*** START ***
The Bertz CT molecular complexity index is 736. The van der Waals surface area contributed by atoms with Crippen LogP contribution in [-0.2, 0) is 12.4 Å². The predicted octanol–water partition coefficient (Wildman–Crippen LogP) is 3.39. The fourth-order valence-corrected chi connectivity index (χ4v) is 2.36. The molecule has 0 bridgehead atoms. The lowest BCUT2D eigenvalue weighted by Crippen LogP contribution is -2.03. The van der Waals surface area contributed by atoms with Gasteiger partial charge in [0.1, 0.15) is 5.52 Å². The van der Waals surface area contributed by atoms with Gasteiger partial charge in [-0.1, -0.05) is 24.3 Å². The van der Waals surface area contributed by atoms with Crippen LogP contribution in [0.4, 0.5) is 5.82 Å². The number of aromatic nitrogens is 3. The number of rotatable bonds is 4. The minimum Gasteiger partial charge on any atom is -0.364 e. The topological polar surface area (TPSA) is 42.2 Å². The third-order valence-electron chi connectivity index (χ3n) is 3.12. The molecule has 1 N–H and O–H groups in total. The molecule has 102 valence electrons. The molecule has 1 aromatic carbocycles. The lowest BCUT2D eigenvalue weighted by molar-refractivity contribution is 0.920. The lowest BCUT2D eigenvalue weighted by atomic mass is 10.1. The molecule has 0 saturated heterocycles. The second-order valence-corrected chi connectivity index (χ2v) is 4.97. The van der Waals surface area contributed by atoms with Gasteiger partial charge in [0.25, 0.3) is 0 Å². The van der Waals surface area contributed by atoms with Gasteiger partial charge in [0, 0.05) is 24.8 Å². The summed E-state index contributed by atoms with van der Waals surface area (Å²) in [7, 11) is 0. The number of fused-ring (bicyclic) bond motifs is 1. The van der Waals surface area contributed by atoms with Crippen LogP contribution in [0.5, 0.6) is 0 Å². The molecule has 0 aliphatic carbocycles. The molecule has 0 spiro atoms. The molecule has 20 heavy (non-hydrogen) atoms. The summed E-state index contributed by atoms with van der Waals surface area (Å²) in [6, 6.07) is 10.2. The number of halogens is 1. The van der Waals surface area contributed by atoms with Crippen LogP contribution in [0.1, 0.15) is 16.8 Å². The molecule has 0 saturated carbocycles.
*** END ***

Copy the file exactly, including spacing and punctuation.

The Bertz CT molecular complexity index is 736. The van der Waals surface area contributed by atoms with Crippen LogP contribution in [-0.2, 0) is 12.4 Å². The predicted octanol–water partition coefficient (Wildman–Crippen LogP) is 3.39. The fourth-order valence-corrected chi connectivity index (χ4v) is 2.36. The molecule has 0 bridgehead atoms. The lowest BCUT2D eigenvalue weighted by Crippen LogP contribution is -2.03. The van der Waals surface area contributed by atoms with Gasteiger partial charge in [0.1, 0.15) is 5.52 Å². The van der Waals surface area contributed by atoms with Gasteiger partial charge in [-0.1, -0.05) is 24.3 Å². The van der Waals surface area contributed by atoms with Crippen LogP contribution in [0.4, 0.5) is 5.82 Å². The number of aromatic nitrogens is 3. The number of rotatable bonds is 4. The minimum Gasteiger partial charge on any atom is -0.364 e. The topological polar surface area (TPSA) is 42.2 Å². The third-order valence-electron chi connectivity index (χ3n) is 3.12. The molecule has 1 N–H and O–H groups in total. The molecule has 102 valence electrons. The molecule has 1 aromatic carbocycles. The lowest BCUT2D eigenvalue weighted by molar-refractivity contribution is 0.920. The lowest BCUT2D eigenvalue weighted by atomic mass is 10.1. The molecule has 0 saturated heterocycles. The second-order valence-corrected chi connectivity index (χ2v) is 4.97. The van der Waals surface area contributed by atoms with Gasteiger partial charge in [0.25, 0.3) is 0 Å². The van der Waals surface area contributed by atoms with Gasteiger partial charge in [0, 0.05) is 24.8 Å². The summed E-state index contributed by atoms with van der Waals surface area (Å²) in [7, 11) is 0. The number of fused-ring (bicyclic) bond motifs is 1. The van der Waals surface area contributed by atoms with Crippen LogP contribution in [0.5, 0.6) is 0 Å². The molecule has 0 aliphatic carbocycles. The molecule has 0 spiro atoms. The molecule has 20 heavy (non-hydrogen) atoms. The summed E-state index contributed by atoms with van der Waals surface area (Å²) in [6, 6.07) is 10.2. The number of halogens is 1. The van der Waals surface area contributed by atoms with Crippen LogP contribution in [0.1, 0.15) is 16.8 Å². The molecule has 0 saturated carbocycles.